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The Choice: Lance’s flawless freshman season built his NDSU legend originally appeared on NBC Sports Bayarea
Programming note: Listen to "The Choice: Trey Lance" on 49ers Talk every Thursday for show segments leading up to the full TV premiere on Tuesday, Sept. 7, on NBC Sports Bay Area. In Part 2, the story behind Lance's flawless freshman season at North Dakota State is told.
The greatest achievement of Trey Lance’s only college season as a starter became a taboo subject for the people closest to him.
Even those on the periphery were unsure exactly how to handle the situation -- although their vocations called for them to continue to talk and write about it as long as the streak endured.
And nearly two years later, they’re still talking and writing about it.
PART 1 OF "THE CHOICE": 49ers' Lance interest was secret worth keeping
“I remember as the offense would come out, you’d say, ‘Here comes Trey Lance, the redshirt freshman from Marshall, Minnesota, 18 touchdowns, no interceptions,’ ” said Jeff Culhane, the radio voice of the North Dakota State Bison.
“We talked about it all the time on the air because how can you not?” TV play-by-play man Brian Shawn said. “We kept waiting. Is he ever? And the thing is, he never really had a lot of balls that were in danger of getting intercepted.”
Added Culhane: “Every week, it was like, ‘Knock on wood, here's the broadcaster's no-hitter jinx.’ How often do you talk about it, right?”
The number zero came to define Lance’s historic 2019.
The Bison rolled through the season and became the first modern-era Division I program to finish with a 16-0 record, as they won a third consecutive national title in the NCAA Football Championship Subdivision (formerly Division I-AA).
Lance pitched nothing but perfect games. He threw for 28 touchdowns, rushed for 14 more and did not toss an interception. He became the first freshman to win the Walter Payton Award as the top offensive player at his level of college football.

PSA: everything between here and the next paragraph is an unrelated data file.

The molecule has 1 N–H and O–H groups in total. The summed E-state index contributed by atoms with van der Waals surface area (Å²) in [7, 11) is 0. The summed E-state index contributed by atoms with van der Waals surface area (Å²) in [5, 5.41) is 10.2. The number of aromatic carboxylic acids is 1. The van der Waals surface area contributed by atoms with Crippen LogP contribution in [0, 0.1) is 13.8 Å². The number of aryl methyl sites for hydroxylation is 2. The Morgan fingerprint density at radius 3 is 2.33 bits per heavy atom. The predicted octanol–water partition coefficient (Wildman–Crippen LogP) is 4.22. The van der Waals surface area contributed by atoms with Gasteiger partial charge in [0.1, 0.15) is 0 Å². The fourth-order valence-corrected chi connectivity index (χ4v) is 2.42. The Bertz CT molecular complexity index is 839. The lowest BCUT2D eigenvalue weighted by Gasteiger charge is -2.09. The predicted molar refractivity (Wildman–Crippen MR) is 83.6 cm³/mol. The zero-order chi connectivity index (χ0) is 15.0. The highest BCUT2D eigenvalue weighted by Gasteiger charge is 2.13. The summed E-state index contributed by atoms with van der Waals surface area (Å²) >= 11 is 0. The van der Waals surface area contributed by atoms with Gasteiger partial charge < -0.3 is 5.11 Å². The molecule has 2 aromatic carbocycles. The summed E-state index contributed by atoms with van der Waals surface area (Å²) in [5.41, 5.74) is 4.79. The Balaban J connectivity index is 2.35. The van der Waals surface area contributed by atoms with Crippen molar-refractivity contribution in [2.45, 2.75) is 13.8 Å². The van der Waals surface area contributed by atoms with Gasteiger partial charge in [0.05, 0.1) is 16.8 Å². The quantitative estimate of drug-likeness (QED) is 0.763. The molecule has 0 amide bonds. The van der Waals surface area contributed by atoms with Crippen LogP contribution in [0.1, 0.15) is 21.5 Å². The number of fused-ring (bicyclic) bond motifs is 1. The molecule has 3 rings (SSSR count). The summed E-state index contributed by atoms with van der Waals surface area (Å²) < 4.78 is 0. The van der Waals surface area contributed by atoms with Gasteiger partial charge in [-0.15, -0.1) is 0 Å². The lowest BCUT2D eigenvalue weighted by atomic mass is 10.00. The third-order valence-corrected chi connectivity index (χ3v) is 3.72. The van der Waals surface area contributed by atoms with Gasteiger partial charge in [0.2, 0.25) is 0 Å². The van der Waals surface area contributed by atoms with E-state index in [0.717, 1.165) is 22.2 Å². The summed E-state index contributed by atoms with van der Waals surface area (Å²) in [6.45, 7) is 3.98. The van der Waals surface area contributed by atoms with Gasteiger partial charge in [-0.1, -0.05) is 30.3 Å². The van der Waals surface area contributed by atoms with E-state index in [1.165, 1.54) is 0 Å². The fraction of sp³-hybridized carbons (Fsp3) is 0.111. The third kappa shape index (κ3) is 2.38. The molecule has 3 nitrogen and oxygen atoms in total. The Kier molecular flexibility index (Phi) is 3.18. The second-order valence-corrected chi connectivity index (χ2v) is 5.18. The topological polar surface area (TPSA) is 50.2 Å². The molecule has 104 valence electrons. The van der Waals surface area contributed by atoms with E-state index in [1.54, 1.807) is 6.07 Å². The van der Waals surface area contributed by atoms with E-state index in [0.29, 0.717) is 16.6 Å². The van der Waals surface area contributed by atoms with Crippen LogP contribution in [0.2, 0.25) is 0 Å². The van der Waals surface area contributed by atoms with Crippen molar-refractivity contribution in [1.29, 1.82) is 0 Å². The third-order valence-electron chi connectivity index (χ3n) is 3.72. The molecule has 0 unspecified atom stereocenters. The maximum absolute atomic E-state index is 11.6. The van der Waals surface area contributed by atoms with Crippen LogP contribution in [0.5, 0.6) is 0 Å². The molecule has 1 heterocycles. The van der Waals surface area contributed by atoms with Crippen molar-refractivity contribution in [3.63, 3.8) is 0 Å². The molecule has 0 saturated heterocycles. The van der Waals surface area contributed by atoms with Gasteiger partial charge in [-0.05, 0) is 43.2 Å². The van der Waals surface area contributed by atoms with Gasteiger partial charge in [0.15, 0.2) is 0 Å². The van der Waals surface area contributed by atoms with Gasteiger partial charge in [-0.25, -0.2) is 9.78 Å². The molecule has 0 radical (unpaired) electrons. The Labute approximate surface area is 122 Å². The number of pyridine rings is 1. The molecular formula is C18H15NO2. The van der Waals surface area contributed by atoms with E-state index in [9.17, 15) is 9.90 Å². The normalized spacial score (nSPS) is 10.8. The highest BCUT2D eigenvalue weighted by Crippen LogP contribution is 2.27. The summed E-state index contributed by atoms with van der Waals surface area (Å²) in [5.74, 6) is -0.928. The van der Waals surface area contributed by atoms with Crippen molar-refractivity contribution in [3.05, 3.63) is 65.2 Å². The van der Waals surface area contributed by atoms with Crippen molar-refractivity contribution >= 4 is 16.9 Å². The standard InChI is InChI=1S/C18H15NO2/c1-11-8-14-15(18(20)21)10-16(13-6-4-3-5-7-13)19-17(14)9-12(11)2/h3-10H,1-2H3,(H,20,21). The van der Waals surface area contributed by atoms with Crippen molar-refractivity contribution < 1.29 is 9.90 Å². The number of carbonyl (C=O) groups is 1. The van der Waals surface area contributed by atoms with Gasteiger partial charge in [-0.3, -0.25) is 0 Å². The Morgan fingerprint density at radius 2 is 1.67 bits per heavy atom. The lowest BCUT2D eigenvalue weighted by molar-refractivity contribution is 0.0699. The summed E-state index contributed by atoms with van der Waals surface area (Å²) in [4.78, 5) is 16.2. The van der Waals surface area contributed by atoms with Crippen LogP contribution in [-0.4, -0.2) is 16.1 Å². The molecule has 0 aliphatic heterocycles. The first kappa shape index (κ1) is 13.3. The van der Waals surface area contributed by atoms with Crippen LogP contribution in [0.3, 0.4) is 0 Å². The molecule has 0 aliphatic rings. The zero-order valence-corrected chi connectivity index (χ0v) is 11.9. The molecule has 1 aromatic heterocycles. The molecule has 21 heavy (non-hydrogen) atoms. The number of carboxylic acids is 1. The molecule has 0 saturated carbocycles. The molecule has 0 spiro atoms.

Courtesy of the Lance family
Angie Lance hugs her son, Trey, after a North Dakota State Bison game
Mom knows best
Angie Lance loved all the chatter about her son’s interception-less streak as much as anyone. It was at the front of her mind as the season progressed, and all but one of the numbers on his stat sheet were piling up — superstitions be damned!
“I thought it was so cool that he hadn't thrown an interception,” Angie said. “I was like, ‘Wow, he hasn't thrown an interception.’ ‘Don't talk about it.’ I wasn't allowed to talk about it, and then it was like, ‘Well, another game without an interception.’ I thought it was so fun, and then they were like, ‘Stop talking about it; you don't talk about it.’
“Trey would not even acknowledge it. Every time I said something like, ‘Trey, you didn't have an interception in this game,’ he would say, ‘Oh my gosh, mom, stop talking about it.’ So, I wasn't superstitious. I just thought it was really cool. But he didn't want to talk about it.”
No losses. No interceptions. No jinx.
There’s no question about Lance’s legacy at NDSU and at the FCS level, period.
“It's the greatest season by any FCS player in the history of FCS,” NDSU beat writer Jeff Kolpack said. “There's no way anybody in the FCS will ever equal that, and he did it when he was a freshman. He's a freshman, and he had the best season any FCS player will ever have. Think about that.”
All from a player whom none of the bigger schools viewed as a quarterback.
Just 150 miles to the east of Lance's hometown of Marshall is the University of Minnesota. The Golden Gophers, a middling Big Ten Conference program, haven't produced an NFL draft pick at quarterback since 1972.
Minnesota wasn't interested in keeping one of the state's top prospects at his desired position. And that's how Trey Lance ended up making history at North Dakota State.
“The fact that we wanted him as a quarterback from the get-go helped us,” Bison head coach Matt Entz said. “That's what we saw him as. That's what our vision was. We never really got off that thought or off that messaging to him and his family.
“I think other schools were ‘maybe quarterback,’ ‘maybe defensive player,’ tight end, safety, linebacker ... And I think that just wasn't what he wanted.”